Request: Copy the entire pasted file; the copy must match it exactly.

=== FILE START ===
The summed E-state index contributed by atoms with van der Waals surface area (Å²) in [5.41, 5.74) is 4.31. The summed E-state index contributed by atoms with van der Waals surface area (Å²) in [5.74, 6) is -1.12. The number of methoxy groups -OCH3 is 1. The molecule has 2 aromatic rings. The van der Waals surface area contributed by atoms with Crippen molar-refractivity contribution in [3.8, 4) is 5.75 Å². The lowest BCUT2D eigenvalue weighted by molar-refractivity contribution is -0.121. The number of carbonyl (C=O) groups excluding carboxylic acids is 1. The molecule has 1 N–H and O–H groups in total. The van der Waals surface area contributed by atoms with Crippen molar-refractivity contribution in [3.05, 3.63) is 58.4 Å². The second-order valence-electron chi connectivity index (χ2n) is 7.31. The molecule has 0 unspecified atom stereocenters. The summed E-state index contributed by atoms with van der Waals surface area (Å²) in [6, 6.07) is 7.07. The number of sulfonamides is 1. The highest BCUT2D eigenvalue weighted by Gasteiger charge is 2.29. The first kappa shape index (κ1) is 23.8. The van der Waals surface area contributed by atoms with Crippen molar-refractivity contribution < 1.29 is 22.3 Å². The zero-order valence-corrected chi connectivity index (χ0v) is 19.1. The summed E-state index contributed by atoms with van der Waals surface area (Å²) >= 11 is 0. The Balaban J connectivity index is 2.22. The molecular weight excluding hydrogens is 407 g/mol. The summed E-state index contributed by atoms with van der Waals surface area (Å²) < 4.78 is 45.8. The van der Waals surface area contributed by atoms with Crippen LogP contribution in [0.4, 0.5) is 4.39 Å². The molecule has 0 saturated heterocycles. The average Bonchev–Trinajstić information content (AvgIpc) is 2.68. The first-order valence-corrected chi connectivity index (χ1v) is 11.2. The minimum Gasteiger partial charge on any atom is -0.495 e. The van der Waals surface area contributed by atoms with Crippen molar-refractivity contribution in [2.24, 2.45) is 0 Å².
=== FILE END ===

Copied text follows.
The summed E-state index contributed by atoms with van der Waals surface area (Å²) in [5.41, 5.74) is 4.31. The summed E-state index contributed by atoms with van der Waals surface area (Å²) in [5.74, 6) is -1.12. The number of methoxy groups -OCH3 is 1. The molecule has 2 aromatic rings. The van der Waals surface area contributed by atoms with Crippen molar-refractivity contribution in [3.8, 4) is 5.75 Å². The lowest BCUT2D eigenvalue weighted by molar-refractivity contribution is -0.121. The number of carbonyl (C=O) groups excluding carboxylic acids is 1. The molecule has 1 N–H and O–H groups in total. The van der Waals surface area contributed by atoms with Crippen molar-refractivity contribution in [3.05, 3.63) is 58.4 Å². The second-order valence-electron chi connectivity index (χ2n) is 7.31. The molecule has 0 unspecified atom stereocenters. The summed E-state index contributed by atoms with van der Waals surface area (Å²) in [6, 6.07) is 7.07. The number of sulfonamides is 1. The highest BCUT2D eigenvalue weighted by Gasteiger charge is 2.29. The first kappa shape index (κ1) is 23.8. The van der Waals surface area contributed by atoms with Crippen molar-refractivity contribution < 1.29 is 22.3 Å². The zero-order valence-corrected chi connectivity index (χ0v) is 19.1. The summed E-state index contributed by atoms with van der Waals surface area (Å²) >= 11 is 0. The Balaban J connectivity index is 2.22. The molecular weight excluding hydrogens is 407 g/mol. The summed E-state index contributed by atoms with van der Waals surface area (Å²) < 4.78 is 45.8. The van der Waals surface area contributed by atoms with Crippen LogP contribution in [0.4, 0.5) is 4.39 Å². The molecule has 0 saturated heterocycles. The average Bonchev–Trinajstić information content (AvgIpc) is 2.68. The first-order valence-corrected chi connectivity index (χ1v) is 11.2. The minimum Gasteiger partial charge on any atom is -0.495 e. The van der Waals surface area contributed by atoms with Crippen molar-refractivity contribution in [2.24, 2.45) is 0 Å².